Life, he said, is better now. Everyone is human and part of one big family, whether they accept it or not.

“Communication is better,” Oliver said. “People are realizing we are all cousins, whether we want to be or not. If you got the same type of blood I’ve got, they can transfer your kidneys to me, and mine to you.”

At some point before the parade began, Oliver’s daughter Carletha – who drove down from Maryland to help put the parade together – said her father gave her and her sisters an abundance of blessings.

“Dad is a man among men, he has really shown me as his daughter how a man is really supposed to be and how a man is supposed to treat his wife,” she said. “He loves my mother, he honors the family and he’s given us a good name. That’s something I try to live up to.”

The parade was a way to say all that now, on a single afternoon, by people gathered to show their love for a man who wanted love to lead the way.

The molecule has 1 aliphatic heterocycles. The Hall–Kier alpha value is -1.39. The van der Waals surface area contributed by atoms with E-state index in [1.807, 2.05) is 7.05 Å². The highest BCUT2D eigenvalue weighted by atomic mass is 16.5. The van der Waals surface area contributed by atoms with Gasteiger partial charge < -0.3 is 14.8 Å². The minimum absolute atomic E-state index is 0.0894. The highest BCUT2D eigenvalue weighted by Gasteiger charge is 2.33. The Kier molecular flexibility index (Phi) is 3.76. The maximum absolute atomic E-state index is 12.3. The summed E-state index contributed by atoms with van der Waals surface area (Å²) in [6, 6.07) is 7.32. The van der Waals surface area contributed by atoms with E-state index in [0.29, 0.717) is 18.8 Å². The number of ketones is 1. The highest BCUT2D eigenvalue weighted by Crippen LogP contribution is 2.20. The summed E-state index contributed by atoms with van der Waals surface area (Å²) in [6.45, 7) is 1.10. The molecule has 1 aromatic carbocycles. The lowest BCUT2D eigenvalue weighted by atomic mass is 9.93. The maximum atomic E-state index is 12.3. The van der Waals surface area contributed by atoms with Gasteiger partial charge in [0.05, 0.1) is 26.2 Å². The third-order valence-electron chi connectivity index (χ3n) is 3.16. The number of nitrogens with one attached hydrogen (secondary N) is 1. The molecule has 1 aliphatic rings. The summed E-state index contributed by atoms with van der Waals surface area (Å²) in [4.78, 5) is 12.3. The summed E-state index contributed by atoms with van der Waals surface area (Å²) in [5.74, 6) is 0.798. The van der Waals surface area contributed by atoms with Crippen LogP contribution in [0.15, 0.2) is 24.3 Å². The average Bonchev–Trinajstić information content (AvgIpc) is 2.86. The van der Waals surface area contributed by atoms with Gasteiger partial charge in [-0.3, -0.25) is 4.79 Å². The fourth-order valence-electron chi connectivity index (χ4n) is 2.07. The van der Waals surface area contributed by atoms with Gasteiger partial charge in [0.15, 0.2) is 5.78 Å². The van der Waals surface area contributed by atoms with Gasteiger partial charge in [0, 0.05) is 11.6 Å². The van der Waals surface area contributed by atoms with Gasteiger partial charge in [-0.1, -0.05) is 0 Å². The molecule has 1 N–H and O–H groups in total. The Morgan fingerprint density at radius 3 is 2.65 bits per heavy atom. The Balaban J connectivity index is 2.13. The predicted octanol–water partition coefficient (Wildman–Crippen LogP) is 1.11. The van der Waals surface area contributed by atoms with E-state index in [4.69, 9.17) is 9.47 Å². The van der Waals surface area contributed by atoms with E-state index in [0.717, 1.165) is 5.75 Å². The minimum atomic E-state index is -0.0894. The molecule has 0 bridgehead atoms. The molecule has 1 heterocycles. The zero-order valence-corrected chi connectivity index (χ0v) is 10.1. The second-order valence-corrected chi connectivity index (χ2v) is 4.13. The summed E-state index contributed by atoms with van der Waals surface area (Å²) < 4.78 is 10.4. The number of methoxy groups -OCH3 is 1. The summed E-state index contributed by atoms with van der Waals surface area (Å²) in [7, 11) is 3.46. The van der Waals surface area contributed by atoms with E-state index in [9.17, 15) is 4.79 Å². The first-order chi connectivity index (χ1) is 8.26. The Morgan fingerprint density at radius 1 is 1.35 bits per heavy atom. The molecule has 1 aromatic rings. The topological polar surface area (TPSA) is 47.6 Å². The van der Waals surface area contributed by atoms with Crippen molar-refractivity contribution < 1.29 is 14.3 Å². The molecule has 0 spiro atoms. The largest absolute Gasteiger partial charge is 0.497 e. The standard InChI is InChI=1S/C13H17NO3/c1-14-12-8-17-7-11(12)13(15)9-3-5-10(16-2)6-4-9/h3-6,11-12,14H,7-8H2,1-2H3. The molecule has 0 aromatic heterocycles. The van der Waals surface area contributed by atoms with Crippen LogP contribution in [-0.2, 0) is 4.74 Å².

“He taught us to love all people,” Carletha Oliver said. “So all of us have a bunch of people we just love, because people need love.” Sellers, who shortly after the parade informed Willie Oliver that he was a “nonagenarian,” told him that made him unique on that piece of the planet on that Saturday afternoon.

“You are 90 years old, and nobody else out here can say that,” she said.

“You’re unique all by yourself.”

Editor’s note: See more photos of the parade online. And, below is a copy and paste of a story written by Carletha Oliver about her father. Enjoy.

Willie Oliver’s Jr. 90th

Birthday Willie Oliver Jr. was born on October 2, 1931.

He celebrated his 90th Birthday on Saturday, October 2, 2021 on Groover Hill in Ellabell, Georgia.

A parade was organized by Mr. Oliver’s 8 children, nieces, and nephews. A white tent was elaborately decorated with two beautiful gold throne chairs donated by his niece, Christina Singleton for the special guests. Mrs.

Mary Murrell decorated the tent with purple, black, and gold balloons accenting the frame of the background of the tent which provided a regal presentation which was fit for a king. Numerous family members wore black T-shirts with a gold crown imprinted on it with purple and gold writing which noted, “The King’s 90th Birthday.”